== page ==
Implementing new technology within a business with already established traditions and favored software is no easy feat. It’s not uncommon to have employees complain that a company’s new solution isn’t intuitive, doesn’t do the job or is slower. Yet most business solution failures aren’t due to technology issues. Rather, they have to do with bad adoption strategies and people management. So how can a company avoid failure and successfully implement new software? Read on to find out how change management can help.
What exactly is change management?
There are several aspects of the term change management. One has to do with a company’s organizational level: In that domain we’d be speaking about how a company’s leaders help employees throughout the process in order to increase organizational change and to accelerate it within the company. When it comes to technology, change management would be defined as the application of a structured process and set of tools for managing the people on the side of the change. Last but not least, on a project level, change management would be a structural approach with deliverables to support individual change milestones.
Why do some implementations fail?
There’s often a big discrepancy between project management and change management. Most commonly, helping the user adopt new technology is merely an afterthought. For example, rather than engaging users and coaching them during the process of implementation, an email containing a link to a training is sent out post-deployment. It’s important not to underestimate the power of a company’s employees – their adoption of the system is what will make or break a business software implementation. After all, though they are not the ones making the call to use such and such software, it’s their job that will change as an effect. The path to usage and adoption is long as you can see from the Kubler-Ross Change Curve.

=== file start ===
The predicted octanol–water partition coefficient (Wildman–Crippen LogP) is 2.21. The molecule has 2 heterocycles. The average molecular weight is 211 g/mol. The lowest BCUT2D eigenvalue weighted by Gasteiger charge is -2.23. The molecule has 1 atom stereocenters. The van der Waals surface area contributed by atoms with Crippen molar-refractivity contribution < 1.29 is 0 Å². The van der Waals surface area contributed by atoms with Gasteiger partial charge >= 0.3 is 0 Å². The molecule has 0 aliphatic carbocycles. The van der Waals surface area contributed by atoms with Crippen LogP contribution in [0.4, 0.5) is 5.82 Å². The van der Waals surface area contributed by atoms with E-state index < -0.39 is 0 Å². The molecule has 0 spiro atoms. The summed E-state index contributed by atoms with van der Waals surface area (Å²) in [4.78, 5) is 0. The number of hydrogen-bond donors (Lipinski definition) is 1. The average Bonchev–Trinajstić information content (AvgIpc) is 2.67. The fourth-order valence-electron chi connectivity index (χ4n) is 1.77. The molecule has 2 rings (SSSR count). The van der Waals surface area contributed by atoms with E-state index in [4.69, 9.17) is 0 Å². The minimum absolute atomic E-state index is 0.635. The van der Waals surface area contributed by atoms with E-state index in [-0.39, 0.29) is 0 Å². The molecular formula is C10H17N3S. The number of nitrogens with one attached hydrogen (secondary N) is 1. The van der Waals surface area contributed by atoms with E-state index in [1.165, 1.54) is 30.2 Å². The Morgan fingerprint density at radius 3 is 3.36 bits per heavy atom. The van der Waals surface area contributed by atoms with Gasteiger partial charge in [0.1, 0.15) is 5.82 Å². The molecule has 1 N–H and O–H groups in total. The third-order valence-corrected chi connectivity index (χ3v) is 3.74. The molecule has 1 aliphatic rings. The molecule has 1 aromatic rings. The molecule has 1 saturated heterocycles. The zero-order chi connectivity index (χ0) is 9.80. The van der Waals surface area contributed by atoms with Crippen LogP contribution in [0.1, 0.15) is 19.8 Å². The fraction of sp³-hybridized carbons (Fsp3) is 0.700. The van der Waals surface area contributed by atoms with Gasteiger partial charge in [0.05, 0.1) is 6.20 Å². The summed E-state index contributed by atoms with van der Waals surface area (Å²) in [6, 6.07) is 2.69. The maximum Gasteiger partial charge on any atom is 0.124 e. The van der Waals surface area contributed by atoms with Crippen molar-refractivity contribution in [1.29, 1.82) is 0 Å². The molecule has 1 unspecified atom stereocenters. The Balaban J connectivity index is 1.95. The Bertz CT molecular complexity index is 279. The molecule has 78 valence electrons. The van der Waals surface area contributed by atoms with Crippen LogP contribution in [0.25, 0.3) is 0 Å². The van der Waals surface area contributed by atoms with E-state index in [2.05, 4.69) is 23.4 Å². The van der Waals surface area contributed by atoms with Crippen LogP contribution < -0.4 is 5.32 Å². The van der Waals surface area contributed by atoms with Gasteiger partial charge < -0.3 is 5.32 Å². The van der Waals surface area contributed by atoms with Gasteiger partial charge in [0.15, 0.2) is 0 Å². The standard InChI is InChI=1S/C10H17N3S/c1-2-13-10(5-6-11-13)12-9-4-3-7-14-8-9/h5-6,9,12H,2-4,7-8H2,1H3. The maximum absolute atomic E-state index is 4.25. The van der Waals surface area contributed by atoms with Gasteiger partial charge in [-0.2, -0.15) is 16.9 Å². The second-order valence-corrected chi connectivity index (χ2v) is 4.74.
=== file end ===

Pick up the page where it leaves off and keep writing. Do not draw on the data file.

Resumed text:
How can a company’s leadership ascertain that the implementation won’t fail?
As a start, they must be all on-board with the change. Their commitment and efforts must be communicated in order to highlight the value of the expected change. Then, key groups must be established – consisting of team leaders, managers, supervisors, etc. – think of them as ‘early adopters’. They will need extensive training in order to apply the tools and principles of change management and help ease the transition.
It must also be observed whether the company has applied the same systems and mechanisms on every level to institutionalize the change management. If one department is obliged to work with the new technology but another one gets a pass, this will inevitably lead to friction. When it comes to change management, it’s actually important to have a standardized approach in order to be effective.
A very important aspect of a successful implementation would be a roadmap that guides people and addresses any gaps in their commitment to the new software. It helps to have someone within the company take charge of the process and it’s equally as important to have a partner that is willing to train and assist end-users throughout their transition to the new software.
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 SOURCE: Gartner, AMR, Forrester, Butler Group, Economist Intelligence Unit, Press Research, Sugar CRM, CRM Outsider